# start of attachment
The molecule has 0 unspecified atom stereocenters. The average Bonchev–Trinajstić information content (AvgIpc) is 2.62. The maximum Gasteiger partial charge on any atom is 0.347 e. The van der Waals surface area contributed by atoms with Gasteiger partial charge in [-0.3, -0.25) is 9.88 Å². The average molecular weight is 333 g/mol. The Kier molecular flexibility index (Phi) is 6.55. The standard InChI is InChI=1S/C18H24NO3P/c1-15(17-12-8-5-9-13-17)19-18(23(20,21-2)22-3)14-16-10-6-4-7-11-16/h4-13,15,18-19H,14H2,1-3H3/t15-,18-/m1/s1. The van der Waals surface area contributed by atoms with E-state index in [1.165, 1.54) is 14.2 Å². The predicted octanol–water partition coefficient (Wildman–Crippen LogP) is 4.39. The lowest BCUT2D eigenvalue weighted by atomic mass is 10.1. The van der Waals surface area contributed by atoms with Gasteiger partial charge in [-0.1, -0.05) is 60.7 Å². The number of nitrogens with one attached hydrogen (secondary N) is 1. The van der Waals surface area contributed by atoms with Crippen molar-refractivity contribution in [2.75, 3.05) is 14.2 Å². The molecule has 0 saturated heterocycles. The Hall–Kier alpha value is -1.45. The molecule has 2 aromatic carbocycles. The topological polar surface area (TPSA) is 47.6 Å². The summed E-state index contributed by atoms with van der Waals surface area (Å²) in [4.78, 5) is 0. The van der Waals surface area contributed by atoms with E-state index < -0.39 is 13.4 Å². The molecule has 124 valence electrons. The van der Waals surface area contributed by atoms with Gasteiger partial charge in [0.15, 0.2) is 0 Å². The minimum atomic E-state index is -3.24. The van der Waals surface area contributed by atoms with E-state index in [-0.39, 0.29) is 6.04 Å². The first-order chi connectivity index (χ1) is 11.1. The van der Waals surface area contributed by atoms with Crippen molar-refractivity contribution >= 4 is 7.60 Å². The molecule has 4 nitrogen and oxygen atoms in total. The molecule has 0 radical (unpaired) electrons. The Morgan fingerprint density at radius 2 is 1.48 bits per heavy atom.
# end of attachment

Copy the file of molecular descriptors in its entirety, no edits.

The molecule has 0 unspecified atom stereocenters. The average Bonchev–Trinajstić information content (AvgIpc) is 2.62. The maximum Gasteiger partial charge on any atom is 0.347 e. The van der Waals surface area contributed by atoms with Gasteiger partial charge in [-0.3, -0.25) is 9.88 Å². The average molecular weight is 333 g/mol. The Kier molecular flexibility index (Phi) is 6.55. The standard InChI is InChI=1S/C18H24NO3P/c1-15(17-12-8-5-9-13-17)19-18(23(20,21-2)22-3)14-16-10-6-4-7-11-16/h4-13,15,18-19H,14H2,1-3H3/t15-,18-/m1/s1. The van der Waals surface area contributed by atoms with E-state index in [1.165, 1.54) is 14.2 Å². The predicted octanol–water partition coefficient (Wildman–Crippen LogP) is 4.39. The lowest BCUT2D eigenvalue weighted by atomic mass is 10.1. The van der Waals surface area contributed by atoms with Gasteiger partial charge in [-0.1, -0.05) is 60.7 Å². The number of nitrogens with one attached hydrogen (secondary N) is 1. The van der Waals surface area contributed by atoms with Crippen molar-refractivity contribution in [2.75, 3.05) is 14.2 Å². The molecule has 0 saturated heterocycles. The Hall–Kier alpha value is -1.45. The molecule has 2 aromatic carbocycles. The topological polar surface area (TPSA) is 47.6 Å². The summed E-state index contributed by atoms with van der Waals surface area (Å²) in [4.78, 5) is 0. The van der Waals surface area contributed by atoms with E-state index < -0.39 is 13.4 Å². The molecule has 124 valence electrons. The van der Waals surface area contributed by atoms with Gasteiger partial charge in [0.15, 0.2) is 0 Å². The minimum atomic E-state index is -3.24. The van der Waals surface area contributed by atoms with E-state index in [-0.39, 0.29) is 6.04 Å². The first-order chi connectivity index (χ1) is 11.1. The van der Waals surface area contributed by atoms with Crippen molar-refractivity contribution >= 4 is 7.60 Å². The molecule has 4 nitrogen and oxygen atoms in total. The molecule has 0 radical (unpaired) electrons. The Morgan fingerprint density at radius 2 is 1.48 bits per heavy atom.